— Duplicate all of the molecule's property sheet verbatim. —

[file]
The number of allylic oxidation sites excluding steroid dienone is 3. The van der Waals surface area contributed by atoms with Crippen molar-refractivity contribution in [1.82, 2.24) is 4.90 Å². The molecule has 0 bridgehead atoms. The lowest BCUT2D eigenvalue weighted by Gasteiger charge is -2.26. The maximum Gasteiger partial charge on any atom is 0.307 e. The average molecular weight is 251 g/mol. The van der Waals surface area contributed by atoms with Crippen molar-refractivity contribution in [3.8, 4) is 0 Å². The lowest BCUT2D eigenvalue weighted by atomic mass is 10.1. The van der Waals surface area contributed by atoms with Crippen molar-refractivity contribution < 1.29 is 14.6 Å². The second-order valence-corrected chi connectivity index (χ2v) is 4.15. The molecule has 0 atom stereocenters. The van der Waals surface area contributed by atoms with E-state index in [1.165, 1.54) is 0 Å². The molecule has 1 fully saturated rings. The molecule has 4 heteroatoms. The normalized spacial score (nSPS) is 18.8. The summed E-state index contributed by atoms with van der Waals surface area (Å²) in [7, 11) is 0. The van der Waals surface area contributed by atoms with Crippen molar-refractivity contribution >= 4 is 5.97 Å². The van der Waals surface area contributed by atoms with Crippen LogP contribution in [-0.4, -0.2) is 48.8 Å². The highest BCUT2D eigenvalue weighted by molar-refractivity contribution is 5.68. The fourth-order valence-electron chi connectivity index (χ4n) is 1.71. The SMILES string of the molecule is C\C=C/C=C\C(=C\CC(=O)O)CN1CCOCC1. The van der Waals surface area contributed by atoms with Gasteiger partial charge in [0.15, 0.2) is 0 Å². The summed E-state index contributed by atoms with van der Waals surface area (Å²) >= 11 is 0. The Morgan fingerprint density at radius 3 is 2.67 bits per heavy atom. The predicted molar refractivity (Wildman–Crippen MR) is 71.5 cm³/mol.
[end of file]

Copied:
The number of allylic oxidation sites excluding steroid dienone is 3. The van der Waals surface area contributed by atoms with Crippen molar-refractivity contribution in [1.82, 2.24) is 4.90 Å². The molecule has 0 bridgehead atoms. The lowest BCUT2D eigenvalue weighted by Gasteiger charge is -2.26. The maximum Gasteiger partial charge on any atom is 0.307 e. The average molecular weight is 251 g/mol. The van der Waals surface area contributed by atoms with Crippen molar-refractivity contribution in [3.8, 4) is 0 Å². The lowest BCUT2D eigenvalue weighted by atomic mass is 10.1. The van der Waals surface area contributed by atoms with Crippen molar-refractivity contribution < 1.29 is 14.6 Å². The second-order valence-corrected chi connectivity index (χ2v) is 4.15. The molecule has 0 atom stereocenters. The van der Waals surface area contributed by atoms with E-state index in [1.165, 1.54) is 0 Å². The molecule has 1 fully saturated rings. The molecule has 4 heteroatoms. The normalized spacial score (nSPS) is 18.8. The summed E-state index contributed by atoms with van der Waals surface area (Å²) in [7, 11) is 0. The van der Waals surface area contributed by atoms with Crippen molar-refractivity contribution >= 4 is 5.97 Å². The van der Waals surface area contributed by atoms with Crippen LogP contribution in [-0.4, -0.2) is 48.8 Å². The highest BCUT2D eigenvalue weighted by molar-refractivity contribution is 5.68. The fourth-order valence-electron chi connectivity index (χ4n) is 1.71. The SMILES string of the molecule is C\C=C/C=C\C(=C\CC(=O)O)CN1CCOCC1. The van der Waals surface area contributed by atoms with Gasteiger partial charge in [0.15, 0.2) is 0 Å². The summed E-state index contributed by atoms with van der Waals surface area (Å²) >= 11 is 0. The Morgan fingerprint density at radius 3 is 2.67 bits per heavy atom. The predicted molar refractivity (Wildman–Crippen MR) is 71.5 cm³/mol.